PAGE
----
A mob of white supremacists armed with rifles and pistols marched on City Hall in Wilmington, North Carolina.
Think of a coup d’etat and images of a far-flung banana republic likely come to mind. So it might come as a surprise that it happened here in the United States — just once, in 1898.
A mob of white supremacists armed with rifles and pistols marched on City Hall in Wilmington, N.C., on Nov. 10 and overthrew the elected local government, forcing both black and white officials to resign and running many out of town. The coup was the culmination of a race riot in which whites torched the offices of a black newspaper and killed a number of black residents. No one is sure how many African-Americans died that day, but some estimates say as many as 90 were killed.
“Some of the elderly African-Americans told my stepfather that the Cape Fear River was running red with blood,” Bertha Todd, a teacher, recalls in producer Alan Lipke’s documentary series, “Between Civil War and Civil Rights.”
Especially chilling was the fact that the insurgency had been carefully planned — a conspiracy by powerful white Democrats.
Southern Democrats lost their grip on power in North Carolina in 1894 and plotted to wrest control from the biracial Republican Party in 1898 elections. They campaigned on a platform of white supremacy and protecting their women from black men.
As the Nov. 8, 1898, vote approached, whites in Wilmington mobilized. They held supremacist rallies and parades and organized militias of “Red Shirts” to intimidate blacks from voting. The statewide election restored Democrats to power, and two days later, the white supremacists descended on Wilmington’s City Hall.
Their leader, Col. Alfred Moore Waddell, had publicly threatened in a pre-election speech to “choke the current of the Cape Fear River” with black bodies, according to a 2006 report chronicling the events by the 1898 Wilmington Race Riot Commission. After the coup, Waddell was elected mayor of Wilmington.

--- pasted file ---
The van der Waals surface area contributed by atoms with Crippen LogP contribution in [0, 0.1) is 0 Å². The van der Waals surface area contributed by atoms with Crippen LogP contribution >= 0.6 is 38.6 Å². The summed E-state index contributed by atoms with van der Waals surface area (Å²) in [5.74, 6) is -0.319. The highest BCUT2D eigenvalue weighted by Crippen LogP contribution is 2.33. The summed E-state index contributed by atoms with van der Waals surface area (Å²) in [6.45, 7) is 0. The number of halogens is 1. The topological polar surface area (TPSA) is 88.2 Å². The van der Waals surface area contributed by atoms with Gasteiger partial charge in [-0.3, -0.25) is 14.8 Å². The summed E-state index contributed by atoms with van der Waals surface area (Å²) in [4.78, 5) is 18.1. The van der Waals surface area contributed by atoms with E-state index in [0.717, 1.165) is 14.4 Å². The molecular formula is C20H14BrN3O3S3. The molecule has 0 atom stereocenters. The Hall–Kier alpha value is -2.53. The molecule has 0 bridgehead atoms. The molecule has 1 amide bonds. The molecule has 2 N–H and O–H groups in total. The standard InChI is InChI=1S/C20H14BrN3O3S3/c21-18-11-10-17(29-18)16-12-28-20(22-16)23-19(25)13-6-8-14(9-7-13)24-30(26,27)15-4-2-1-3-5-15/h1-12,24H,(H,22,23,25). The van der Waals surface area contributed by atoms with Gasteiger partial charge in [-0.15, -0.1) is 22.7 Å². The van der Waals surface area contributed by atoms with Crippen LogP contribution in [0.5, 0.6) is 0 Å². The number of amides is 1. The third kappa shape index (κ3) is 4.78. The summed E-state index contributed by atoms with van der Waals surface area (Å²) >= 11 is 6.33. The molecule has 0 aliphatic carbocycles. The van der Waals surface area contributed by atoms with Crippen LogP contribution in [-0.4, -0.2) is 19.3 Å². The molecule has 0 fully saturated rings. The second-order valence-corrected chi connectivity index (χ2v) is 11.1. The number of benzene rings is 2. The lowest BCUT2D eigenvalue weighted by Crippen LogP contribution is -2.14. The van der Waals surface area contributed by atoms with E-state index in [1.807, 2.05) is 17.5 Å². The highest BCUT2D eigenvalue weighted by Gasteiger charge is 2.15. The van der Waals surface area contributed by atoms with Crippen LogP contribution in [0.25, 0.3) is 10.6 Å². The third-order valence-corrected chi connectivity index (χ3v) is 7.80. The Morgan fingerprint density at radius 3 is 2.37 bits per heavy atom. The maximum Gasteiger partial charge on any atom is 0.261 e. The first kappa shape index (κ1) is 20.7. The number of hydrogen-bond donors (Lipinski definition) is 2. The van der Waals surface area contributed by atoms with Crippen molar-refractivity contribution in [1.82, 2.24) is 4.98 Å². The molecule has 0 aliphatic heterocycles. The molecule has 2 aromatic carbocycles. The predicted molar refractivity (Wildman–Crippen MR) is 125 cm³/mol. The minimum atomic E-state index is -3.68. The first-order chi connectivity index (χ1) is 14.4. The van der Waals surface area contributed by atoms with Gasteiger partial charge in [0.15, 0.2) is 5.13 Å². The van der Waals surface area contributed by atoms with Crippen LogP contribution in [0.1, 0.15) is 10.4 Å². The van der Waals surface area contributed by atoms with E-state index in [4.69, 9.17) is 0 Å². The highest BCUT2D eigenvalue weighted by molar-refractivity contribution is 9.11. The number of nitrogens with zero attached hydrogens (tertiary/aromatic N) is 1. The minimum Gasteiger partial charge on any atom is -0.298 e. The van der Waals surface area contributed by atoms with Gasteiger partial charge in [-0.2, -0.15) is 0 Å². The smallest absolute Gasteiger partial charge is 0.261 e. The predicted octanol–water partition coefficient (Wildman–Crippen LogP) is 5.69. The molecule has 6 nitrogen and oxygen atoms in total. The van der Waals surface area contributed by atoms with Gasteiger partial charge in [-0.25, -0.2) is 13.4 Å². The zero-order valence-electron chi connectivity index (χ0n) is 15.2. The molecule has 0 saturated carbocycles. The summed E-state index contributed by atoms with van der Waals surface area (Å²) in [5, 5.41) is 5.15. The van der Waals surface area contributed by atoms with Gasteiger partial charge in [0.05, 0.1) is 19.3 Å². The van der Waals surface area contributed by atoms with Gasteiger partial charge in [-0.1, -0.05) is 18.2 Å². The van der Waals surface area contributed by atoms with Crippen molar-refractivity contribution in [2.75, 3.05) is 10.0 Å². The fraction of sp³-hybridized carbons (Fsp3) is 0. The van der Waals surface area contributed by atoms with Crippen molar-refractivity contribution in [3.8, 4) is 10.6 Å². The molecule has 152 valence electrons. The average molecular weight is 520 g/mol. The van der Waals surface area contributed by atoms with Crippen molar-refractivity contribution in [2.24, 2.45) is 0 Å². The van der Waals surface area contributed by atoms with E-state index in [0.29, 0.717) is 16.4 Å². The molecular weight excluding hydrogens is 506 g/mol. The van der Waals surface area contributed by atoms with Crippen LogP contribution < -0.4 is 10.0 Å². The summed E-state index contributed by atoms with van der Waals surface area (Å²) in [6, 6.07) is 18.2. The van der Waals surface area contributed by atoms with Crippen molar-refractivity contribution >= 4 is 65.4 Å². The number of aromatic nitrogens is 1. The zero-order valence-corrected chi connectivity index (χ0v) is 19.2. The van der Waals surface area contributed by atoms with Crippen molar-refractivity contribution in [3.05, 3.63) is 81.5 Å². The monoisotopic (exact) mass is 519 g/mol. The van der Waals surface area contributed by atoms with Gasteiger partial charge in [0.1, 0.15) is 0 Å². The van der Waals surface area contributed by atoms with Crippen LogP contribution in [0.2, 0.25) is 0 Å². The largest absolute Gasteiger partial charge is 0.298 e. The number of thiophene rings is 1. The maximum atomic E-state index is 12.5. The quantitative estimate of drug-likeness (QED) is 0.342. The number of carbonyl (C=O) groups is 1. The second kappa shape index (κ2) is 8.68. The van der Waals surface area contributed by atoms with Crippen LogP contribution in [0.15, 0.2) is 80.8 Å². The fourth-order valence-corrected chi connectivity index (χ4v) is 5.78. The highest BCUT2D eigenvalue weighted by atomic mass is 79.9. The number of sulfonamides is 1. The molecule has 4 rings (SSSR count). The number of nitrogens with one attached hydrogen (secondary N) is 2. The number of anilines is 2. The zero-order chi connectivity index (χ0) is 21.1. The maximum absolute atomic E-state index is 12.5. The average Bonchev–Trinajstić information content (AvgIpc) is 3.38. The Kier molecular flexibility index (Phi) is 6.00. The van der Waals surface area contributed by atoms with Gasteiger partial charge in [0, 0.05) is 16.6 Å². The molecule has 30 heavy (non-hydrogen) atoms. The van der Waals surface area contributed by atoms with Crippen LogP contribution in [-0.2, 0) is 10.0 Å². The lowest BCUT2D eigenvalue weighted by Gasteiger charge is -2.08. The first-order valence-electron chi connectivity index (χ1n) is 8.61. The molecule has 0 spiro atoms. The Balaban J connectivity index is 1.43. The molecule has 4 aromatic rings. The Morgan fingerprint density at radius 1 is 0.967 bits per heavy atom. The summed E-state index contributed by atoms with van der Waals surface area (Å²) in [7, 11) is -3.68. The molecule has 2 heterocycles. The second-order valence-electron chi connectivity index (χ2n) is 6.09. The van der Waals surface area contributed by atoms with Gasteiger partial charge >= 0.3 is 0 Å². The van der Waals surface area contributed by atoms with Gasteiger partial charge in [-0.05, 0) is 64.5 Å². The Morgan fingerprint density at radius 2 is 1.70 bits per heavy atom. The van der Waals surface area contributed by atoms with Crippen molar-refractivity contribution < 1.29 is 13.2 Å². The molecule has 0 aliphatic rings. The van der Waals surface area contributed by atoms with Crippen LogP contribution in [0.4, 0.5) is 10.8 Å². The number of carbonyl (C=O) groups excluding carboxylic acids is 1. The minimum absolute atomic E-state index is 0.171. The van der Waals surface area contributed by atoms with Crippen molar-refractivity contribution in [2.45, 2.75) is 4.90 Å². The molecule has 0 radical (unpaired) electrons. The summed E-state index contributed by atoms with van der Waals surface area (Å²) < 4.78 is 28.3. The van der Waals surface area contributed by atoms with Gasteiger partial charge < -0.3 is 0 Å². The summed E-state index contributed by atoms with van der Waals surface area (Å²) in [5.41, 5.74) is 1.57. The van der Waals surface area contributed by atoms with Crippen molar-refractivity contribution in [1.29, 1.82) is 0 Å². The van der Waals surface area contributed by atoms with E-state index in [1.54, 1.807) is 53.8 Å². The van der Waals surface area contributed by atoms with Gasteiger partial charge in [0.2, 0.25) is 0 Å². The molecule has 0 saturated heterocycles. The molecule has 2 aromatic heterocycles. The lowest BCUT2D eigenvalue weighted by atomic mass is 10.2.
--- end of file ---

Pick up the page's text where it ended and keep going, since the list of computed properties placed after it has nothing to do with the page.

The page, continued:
North Carolina Democrats began passing a flurry of Jim Crow laws in 1899, and new voting restrictions further disenfranchised blacks through a poll tax and literacy test.
In “Between Civil War and Civil Rights,” George Rountree III reads from the memoir of his grandfather, a white civic leader in Wilmington who feared competition from blacks:
“The obvious test for intelligence was reading and writing. It would exclude all those immigrants that were coming into our country, at the rate of a million a year, until they had qualified themselves, and it would exclude a large number of ignorant and stupid Negroes until they had qualified themselves.”
But Southerners were careful to give the voting restrictions a veneer of legality, wrote William Everett Henderson, a Wilmington lawyer exiled by the coup. Henderson’s great-granddaughter, Lisa Adams, also appears in the documentary series and reads from his papers:
“So now we have bold and unscrupulous legislative enactments in open defiance of the national Constitution. And that last earthly tribunal, the U.S. Supreme Court, well knows the intent.”